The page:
The RISE institutes Innventia, SP and Swedish ICT have merged in order to become a stronger research and innovation partner for businesses and society.
During 2017 innventia.com will be one of several websites within RISE. Please visit ri.se for more information about RISE.

Innventia researcher is awarded SEK 500,000 for carbon fibre research

Published 27/02/2013

Innventia’s Hannah Schweinebarth has been awarded this year’s Skills Prize by the Gunnar Sundblad Research Foundation. The prize of SEK 500,000 will be used to develop new knowledge on the production of carbon fibre from the wood raw material lignin.

Hannah Schweinebarth is a young employee at Innventia’s Biorefinery Processes and Products group. There, she carries out research within the focus area Lignin & Carbon, which covers the entire lignin production chain from black liquor to end products, such as lightweight carbon fibre materials.

Carbon fibre is strong and light, with many applications, especially in the automotive industry. Today, demand is mainly limited by the high cost, with the petroleum-based raw Hannah Schweinebarthmaterials and fibre spinning accounting for around 50 percent of the cost. Lignin, a substance that is found in wood but removed during kraft pulp production, has great potential for use as a raw material for manufacturing carbon fibre. Innventia has extensive experience in the production and characterisation of lignin from black liquor. Innventia worked with Chalmers University of Technology to develop the LignoBoost process (now owned by Metso), making it possible to extract a very pure lignin that could be used as a raw material for carbon fibre. The first industrial LignoBoost plant is now starting up at Domtar’s pulp mill in Plymouth, USA.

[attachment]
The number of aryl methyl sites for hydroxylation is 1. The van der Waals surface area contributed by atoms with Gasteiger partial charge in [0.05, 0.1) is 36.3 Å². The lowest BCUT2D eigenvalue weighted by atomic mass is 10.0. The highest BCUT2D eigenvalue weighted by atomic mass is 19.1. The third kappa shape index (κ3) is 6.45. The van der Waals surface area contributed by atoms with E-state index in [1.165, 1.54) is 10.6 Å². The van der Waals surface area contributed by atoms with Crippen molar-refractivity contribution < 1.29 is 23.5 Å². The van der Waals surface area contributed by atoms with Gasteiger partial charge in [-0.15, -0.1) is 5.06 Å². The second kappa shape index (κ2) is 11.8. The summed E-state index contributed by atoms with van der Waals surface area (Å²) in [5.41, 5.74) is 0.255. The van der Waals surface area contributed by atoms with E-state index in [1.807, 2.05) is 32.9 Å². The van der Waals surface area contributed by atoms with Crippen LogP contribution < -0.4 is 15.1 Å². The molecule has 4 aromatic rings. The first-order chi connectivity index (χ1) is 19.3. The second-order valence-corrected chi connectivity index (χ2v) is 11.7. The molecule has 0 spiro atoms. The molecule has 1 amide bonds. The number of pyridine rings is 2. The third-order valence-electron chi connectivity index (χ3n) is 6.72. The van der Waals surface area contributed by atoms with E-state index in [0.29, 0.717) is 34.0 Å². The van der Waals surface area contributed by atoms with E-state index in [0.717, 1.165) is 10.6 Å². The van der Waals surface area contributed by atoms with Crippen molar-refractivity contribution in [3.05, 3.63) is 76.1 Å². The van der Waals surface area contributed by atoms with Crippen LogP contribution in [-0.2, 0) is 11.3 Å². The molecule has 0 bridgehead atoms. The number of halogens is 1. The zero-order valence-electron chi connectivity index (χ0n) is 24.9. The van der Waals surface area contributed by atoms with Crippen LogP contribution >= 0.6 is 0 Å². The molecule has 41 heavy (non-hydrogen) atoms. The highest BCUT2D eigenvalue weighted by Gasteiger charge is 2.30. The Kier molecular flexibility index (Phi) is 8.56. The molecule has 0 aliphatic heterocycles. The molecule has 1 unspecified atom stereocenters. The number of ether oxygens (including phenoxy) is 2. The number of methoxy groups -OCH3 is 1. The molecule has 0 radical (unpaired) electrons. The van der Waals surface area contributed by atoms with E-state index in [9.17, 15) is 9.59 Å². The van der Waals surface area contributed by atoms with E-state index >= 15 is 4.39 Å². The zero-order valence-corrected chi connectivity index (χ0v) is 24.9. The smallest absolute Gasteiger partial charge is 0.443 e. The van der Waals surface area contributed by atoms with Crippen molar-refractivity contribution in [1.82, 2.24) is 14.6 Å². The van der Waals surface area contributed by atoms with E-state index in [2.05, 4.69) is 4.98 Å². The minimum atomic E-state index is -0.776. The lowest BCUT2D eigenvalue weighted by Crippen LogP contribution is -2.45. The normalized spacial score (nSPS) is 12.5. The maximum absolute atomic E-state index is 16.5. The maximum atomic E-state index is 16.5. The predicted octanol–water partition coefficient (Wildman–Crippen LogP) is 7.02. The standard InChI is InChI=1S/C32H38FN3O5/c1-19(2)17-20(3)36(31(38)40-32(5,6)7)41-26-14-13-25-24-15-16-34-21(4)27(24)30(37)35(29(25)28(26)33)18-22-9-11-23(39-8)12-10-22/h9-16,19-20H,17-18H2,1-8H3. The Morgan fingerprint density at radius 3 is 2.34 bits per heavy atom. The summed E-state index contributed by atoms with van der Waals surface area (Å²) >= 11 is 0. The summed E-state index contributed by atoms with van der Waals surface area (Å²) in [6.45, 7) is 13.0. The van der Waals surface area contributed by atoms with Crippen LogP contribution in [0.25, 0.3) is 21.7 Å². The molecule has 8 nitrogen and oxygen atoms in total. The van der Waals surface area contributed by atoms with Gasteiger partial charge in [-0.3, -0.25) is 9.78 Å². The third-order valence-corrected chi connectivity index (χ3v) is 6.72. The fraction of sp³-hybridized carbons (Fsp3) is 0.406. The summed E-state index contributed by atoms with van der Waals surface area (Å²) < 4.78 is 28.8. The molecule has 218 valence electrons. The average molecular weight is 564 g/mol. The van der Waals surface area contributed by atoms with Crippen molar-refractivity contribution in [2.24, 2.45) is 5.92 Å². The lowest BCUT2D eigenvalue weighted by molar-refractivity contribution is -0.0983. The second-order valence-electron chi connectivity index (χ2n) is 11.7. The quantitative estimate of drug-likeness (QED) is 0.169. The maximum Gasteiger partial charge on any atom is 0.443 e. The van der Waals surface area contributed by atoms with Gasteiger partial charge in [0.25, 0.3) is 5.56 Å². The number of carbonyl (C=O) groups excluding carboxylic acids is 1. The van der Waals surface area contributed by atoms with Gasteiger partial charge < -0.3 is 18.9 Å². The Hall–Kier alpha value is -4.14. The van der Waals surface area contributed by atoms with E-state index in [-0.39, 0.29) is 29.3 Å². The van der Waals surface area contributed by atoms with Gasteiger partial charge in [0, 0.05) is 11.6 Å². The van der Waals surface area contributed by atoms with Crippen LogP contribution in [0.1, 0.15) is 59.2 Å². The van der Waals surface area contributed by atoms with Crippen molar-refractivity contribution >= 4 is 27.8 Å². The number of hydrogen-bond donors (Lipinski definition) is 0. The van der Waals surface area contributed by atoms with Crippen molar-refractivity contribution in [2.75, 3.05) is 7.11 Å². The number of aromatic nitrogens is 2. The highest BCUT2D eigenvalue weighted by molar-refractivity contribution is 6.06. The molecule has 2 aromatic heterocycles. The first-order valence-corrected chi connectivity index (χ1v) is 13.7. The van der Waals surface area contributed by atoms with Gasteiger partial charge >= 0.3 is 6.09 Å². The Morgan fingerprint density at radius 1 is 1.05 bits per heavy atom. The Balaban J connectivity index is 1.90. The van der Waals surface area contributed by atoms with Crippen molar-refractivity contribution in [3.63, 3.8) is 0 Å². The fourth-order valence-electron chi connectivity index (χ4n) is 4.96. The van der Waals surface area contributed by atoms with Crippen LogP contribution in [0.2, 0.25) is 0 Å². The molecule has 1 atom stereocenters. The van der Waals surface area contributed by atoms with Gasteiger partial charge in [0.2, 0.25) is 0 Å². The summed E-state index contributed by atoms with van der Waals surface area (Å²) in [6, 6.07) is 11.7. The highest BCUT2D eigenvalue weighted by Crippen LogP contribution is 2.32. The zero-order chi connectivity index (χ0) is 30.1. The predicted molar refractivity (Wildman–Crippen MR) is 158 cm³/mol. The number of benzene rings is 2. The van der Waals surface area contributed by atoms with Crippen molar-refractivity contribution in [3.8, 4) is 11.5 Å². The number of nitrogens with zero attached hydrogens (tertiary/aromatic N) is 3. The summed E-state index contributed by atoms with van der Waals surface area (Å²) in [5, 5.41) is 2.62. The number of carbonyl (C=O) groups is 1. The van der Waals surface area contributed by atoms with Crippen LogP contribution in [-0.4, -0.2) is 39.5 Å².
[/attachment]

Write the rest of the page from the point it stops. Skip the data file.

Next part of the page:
Thanks to the Skills Prize, Hannah will be spending six months at the Oak Ridge National Laboratory (ORNL) in Tennessee, USA. ORNL is one of the world’s leading “green energy” research centres, and is currently building a pilot plant which will produce about 25 tonnes of carbon fibre from lignin each year. This will enable Hannah to learn more about the properties of lignin and how they affect the properties of carbon fibre. The University of Tennessee will also be involved.

“It’s great fun!” says Hannah. “The prize represents an excellent opportunity for development, both professionally and personally. I get to come to a new country and an environment that provides completely new aspects for what I’m doing. I think that lignin offers tremendous potential, and it’s fun to be involved.”

“Carbon fibre from lignin is a new and expanding area for us, and one where we are now investing in more advanced equipment for further development,” says Peter Axegård, Director of Innventia’s Biorefining business area. “Knowledge building is also very important in terms of acquiring the necessary skills. We are therefore looking forward to this collaboration with ORNL, which will benefit Sweden and Innventia in many ways.”

About the prize
The Gunnar Sundblad Research Foundation’s Skills Prize has been awarded annually since 2007. The prize aims to promote the development of the Swedish pulp and paper industry towards new and improved products and services that can meet today’s increasingly tough competition. The prize enables a researcher from the Swedish research and innovation system to work at a foreign research environment in order to develop, make contacts and bring home new knowledge. The Gunnar Sundblad Research Foundation Board is appointed by the Swedish Forest Industries Federation Board. Find out more at www.skogsindustrierna.org.

For more information:

Hannah Schweinebarth
+46 8 676 7265
Send mail